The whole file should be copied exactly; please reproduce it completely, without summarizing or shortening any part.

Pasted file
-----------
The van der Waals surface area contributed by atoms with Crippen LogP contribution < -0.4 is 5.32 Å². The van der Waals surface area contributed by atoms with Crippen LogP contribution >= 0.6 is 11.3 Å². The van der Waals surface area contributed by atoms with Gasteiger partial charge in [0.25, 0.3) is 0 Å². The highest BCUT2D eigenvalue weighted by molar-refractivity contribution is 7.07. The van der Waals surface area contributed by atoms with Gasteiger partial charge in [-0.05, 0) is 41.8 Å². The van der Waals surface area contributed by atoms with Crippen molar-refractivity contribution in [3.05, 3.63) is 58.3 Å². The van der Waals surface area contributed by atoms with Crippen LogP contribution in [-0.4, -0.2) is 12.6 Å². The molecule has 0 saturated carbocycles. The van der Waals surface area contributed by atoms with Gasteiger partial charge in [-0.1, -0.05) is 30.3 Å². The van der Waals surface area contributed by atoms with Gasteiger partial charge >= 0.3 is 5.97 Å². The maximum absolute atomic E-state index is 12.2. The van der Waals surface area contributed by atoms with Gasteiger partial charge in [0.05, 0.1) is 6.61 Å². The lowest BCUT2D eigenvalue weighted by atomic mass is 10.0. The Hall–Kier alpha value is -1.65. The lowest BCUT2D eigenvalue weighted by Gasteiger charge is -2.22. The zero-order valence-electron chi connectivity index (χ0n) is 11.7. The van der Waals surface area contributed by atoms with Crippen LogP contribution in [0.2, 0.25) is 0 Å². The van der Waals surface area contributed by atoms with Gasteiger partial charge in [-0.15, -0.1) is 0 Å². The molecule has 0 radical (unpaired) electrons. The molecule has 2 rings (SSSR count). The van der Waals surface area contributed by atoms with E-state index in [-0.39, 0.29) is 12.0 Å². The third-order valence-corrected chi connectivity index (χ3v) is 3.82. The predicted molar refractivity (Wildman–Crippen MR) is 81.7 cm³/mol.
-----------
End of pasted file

The van der Waals surface area contributed by atoms with Crippen LogP contribution < -0.4 is 5.32 Å². The van der Waals surface area contributed by atoms with Crippen LogP contribution >= 0.6 is 11.3 Å². The van der Waals surface area contributed by atoms with Gasteiger partial charge in [0.25, 0.3) is 0 Å². The highest BCUT2D eigenvalue weighted by molar-refractivity contribution is 7.07. The van der Waals surface area contributed by atoms with Gasteiger partial charge in [-0.05, 0) is 41.8 Å². The van der Waals surface area contributed by atoms with Crippen molar-refractivity contribution in [3.05, 3.63) is 58.3 Å². The van der Waals surface area contributed by atoms with Crippen LogP contribution in [-0.4, -0.2) is 12.6 Å². The molecule has 0 saturated carbocycles. The van der Waals surface area contributed by atoms with Gasteiger partial charge in [-0.1, -0.05) is 30.3 Å². The van der Waals surface area contributed by atoms with Gasteiger partial charge >= 0.3 is 5.97 Å². The maximum absolute atomic E-state index is 12.2. The van der Waals surface area contributed by atoms with Gasteiger partial charge in [0.05, 0.1) is 6.61 Å². The lowest BCUT2D eigenvalue weighted by atomic mass is 10.0. The Hall–Kier alpha value is -1.65. The lowest BCUT2D eigenvalue weighted by Gasteiger charge is -2.22. The zero-order valence-electron chi connectivity index (χ0n) is 11.7. The van der Waals surface area contributed by atoms with Crippen LogP contribution in [0.2, 0.25) is 0 Å². The van der Waals surface area contributed by atoms with Gasteiger partial charge in [-0.15, -0.1) is 0 Å². The molecule has 0 radical (unpaired) electrons. The molecule has 2 rings (SSSR count). The van der Waals surface area contributed by atoms with E-state index in [-0.39, 0.29) is 12.0 Å². The third-order valence-corrected chi connectivity index (χ3v) is 3.82. The predicted molar refractivity (Wildman–Crippen MR) is 81.7 cm³/mol.